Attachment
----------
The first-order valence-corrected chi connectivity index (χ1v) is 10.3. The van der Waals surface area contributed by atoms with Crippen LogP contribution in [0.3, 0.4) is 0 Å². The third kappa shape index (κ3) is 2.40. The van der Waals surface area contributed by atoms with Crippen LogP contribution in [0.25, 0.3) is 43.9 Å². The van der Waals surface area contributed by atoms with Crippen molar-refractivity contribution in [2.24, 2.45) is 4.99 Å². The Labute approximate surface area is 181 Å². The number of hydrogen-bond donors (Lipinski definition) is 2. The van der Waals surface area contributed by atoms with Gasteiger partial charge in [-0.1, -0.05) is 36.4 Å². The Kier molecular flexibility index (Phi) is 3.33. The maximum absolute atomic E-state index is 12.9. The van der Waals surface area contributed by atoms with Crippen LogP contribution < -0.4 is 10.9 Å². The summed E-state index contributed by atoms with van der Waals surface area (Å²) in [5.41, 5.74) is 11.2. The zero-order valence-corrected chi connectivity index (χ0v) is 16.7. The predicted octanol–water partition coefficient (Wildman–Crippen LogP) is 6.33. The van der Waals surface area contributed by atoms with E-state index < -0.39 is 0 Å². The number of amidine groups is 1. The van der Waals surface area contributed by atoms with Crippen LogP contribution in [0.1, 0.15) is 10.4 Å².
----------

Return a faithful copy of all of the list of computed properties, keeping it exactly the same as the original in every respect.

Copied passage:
The first-order valence-corrected chi connectivity index (χ1v) is 10.3. The van der Waals surface area contributed by atoms with Crippen LogP contribution in [0.3, 0.4) is 0 Å². The third kappa shape index (κ3) is 2.40. The van der Waals surface area contributed by atoms with Crippen LogP contribution in [0.25, 0.3) is 43.9 Å². The van der Waals surface area contributed by atoms with Crippen molar-refractivity contribution in [2.24, 2.45) is 4.99 Å². The Labute approximate surface area is 181 Å². The number of hydrogen-bond donors (Lipinski definition) is 2. The van der Waals surface area contributed by atoms with Gasteiger partial charge in [-0.1, -0.05) is 36.4 Å². The Kier molecular flexibility index (Phi) is 3.33. The maximum absolute atomic E-state index is 12.9. The van der Waals surface area contributed by atoms with Crippen LogP contribution < -0.4 is 10.9 Å². The summed E-state index contributed by atoms with van der Waals surface area (Å²) in [5.41, 5.74) is 11.2. The zero-order valence-corrected chi connectivity index (χ0v) is 16.7. The predicted octanol–water partition coefficient (Wildman–Crippen LogP) is 6.33. The van der Waals surface area contributed by atoms with E-state index < -0.39 is 0 Å². The number of amidine groups is 1. The van der Waals surface area contributed by atoms with Crippen LogP contribution in [0.1, 0.15) is 10.4 Å².